The Magic Relationship Ratio

In the 1970s Dr. John Gotman began a study. His purpose: to figure out the difference between happy and unhappy couples. 

For 15 minutes, each couple would sit down and solve a relationship conflict. Dr. Gotman observed their interactions, followed up with the same couples nine years later, and arrived at a simple conclusion: “The magic relationship ratio.”

For every one negative interaction, happy couples in a strong relationship have five or more positive interactions. The magic ratio for a good relationship outcome is 5:1. 

In my conflict work, I’ve found that job relationships hang on a similar balance. In fact, the magic relationship ratio can be applied to just about any positive outcome we desire. 

Maybe you’re working toward a promotion. Maybe you’re leading a team that has a major long-term goal. Maybe you’re in a difficult relationship with a coworker.

The magic relationship ratio gives us the mindset we need to start working toward something better.

Demystifying the Ratio (It doesn’t happen magically.)

Achieving a 5:1 ratio of positive to negative—whether in our minds and/or in our relationships—can be challenging.

For one, it’s easier to notice the negative. Because positive things tend to match our expectations, they’re easy to overlook. That’s why we take so many positive things at work and in life for granted—especially if we’ve lived most of our lives in a context where basic needs have been met and things have tended to work out in our favor.

Also, negative things produce pain and frustration. They ‘scream louder,’ capturing our attention in ways that cause us to forget or lose sight of the positive. Our natural tendency to focus on the negative creates a negative bias.

Our friend Michelle Kline, MSW wrote a great blog post about her experience combating negative bias—and her success in achieving that positive outcome. 

The main idea: We need a method. Michelle calls hers ‘daily aims.’

Photo by Megan Travis

Photo by Megan Travis

“Apart from long-term goals, I have a list of my daily aims. These are the things that on my best day I have gotten done in addition to long term work...on an average day I’d say 5-6 of them I do. But that is okay...If these get done most days for forever, I am good with that. The point is not perfection. 

Over time, by centering day by day on different habits, they become ingrained into our minds and our expectations...similar to brushing my teeth or drinking water and eating, I want these things to become an embedded expectation. I’m not choosing every day to do them—I just do them because that is what I do. 

An area I have had a lot of success in this is in sleep. By working on this habit over the past three years, I’m really proud of myself to say that 95% of the time now, getting enough sleep is just something I do.”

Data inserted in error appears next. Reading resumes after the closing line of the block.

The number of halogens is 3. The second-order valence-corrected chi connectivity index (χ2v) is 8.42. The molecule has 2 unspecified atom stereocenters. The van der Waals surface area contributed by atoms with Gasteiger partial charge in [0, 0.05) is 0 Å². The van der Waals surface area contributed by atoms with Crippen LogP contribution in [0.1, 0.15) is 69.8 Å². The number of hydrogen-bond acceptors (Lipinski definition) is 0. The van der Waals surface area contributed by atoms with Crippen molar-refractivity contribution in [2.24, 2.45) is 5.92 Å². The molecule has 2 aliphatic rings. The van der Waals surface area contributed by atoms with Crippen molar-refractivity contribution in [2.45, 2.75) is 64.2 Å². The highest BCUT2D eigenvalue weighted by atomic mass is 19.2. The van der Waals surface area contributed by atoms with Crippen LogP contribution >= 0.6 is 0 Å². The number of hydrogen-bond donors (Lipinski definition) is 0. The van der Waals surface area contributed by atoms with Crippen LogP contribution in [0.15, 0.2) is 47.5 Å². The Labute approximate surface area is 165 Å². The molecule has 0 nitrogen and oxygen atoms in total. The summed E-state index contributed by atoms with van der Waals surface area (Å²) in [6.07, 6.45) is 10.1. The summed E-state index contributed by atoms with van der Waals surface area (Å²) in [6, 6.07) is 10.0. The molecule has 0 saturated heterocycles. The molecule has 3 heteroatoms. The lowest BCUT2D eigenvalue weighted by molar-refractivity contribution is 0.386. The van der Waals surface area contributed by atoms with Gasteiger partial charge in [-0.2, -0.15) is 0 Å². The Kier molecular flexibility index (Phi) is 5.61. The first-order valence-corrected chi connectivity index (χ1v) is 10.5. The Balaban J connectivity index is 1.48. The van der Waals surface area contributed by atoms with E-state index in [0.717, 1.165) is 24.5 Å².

I love Michelle’s anecdote about changing her sleep habit because it shows what’s required to change any habit. We build positive outcomes by intentionality, repetition, and persistence (not perfection). And not by magic.

The Magic Ratio at Work 

We need to challenge the way we look in order to change the way we see.

—Kimberly Davis

If what we see in an important relationship is falling short of that 5:1 ratio, it may be time to challenge the way we look. If what we’re mostly noticing is the negative, it may be time to make a change in what we’re looking for. With regard to our working lives, one of the best habits we could build is the habit of noticing the positive.

Dr. Gottman talks about finding opportunities for agreement, noticing when your partner is having a bad day, and seeing chances to express affection. 

In both Dr. Gottman’s suggestions and Michelle’s personal story of success, I see three key takeaways.

Commit to Noticing the Positive

Make it your daily aim to notice something positive in the people around you. Slow down enough to truly see—not just the frailty and failings of others, but their strengths and successes as well.

Once you notice it, acknowledge it. 

When you notice something positive, express it—whether that’s through journaling, personal habit tracking, and/or (in relationship) telling the person. At work, this can look like tracking even small instances of progress daily. Or seeing a coworker’s value and expressing appreciation. Acknowledging the positive solidifies our positive mindset. 

Give yourself grace.

You won’t be perfect. And in the short run you may feel like you fail more often than not. But with perseverance, over time, it can become ‘just something I do.’  With repetition, it will become less about the checklist and more about a different way of seeing—your mind and body trained to expect to see the positive and to respond to people and life accordingly.

Which can, admittedly, look to others something like magic.

Counterstories is a blog collaboration between conflict resolution specialist Steve Beck and writer/editor Rachael Schmid. If you have a powerful story of forgiveness or peacemaking (or just want to share your thoughts on this post), we’d love to hear from you. Reach out at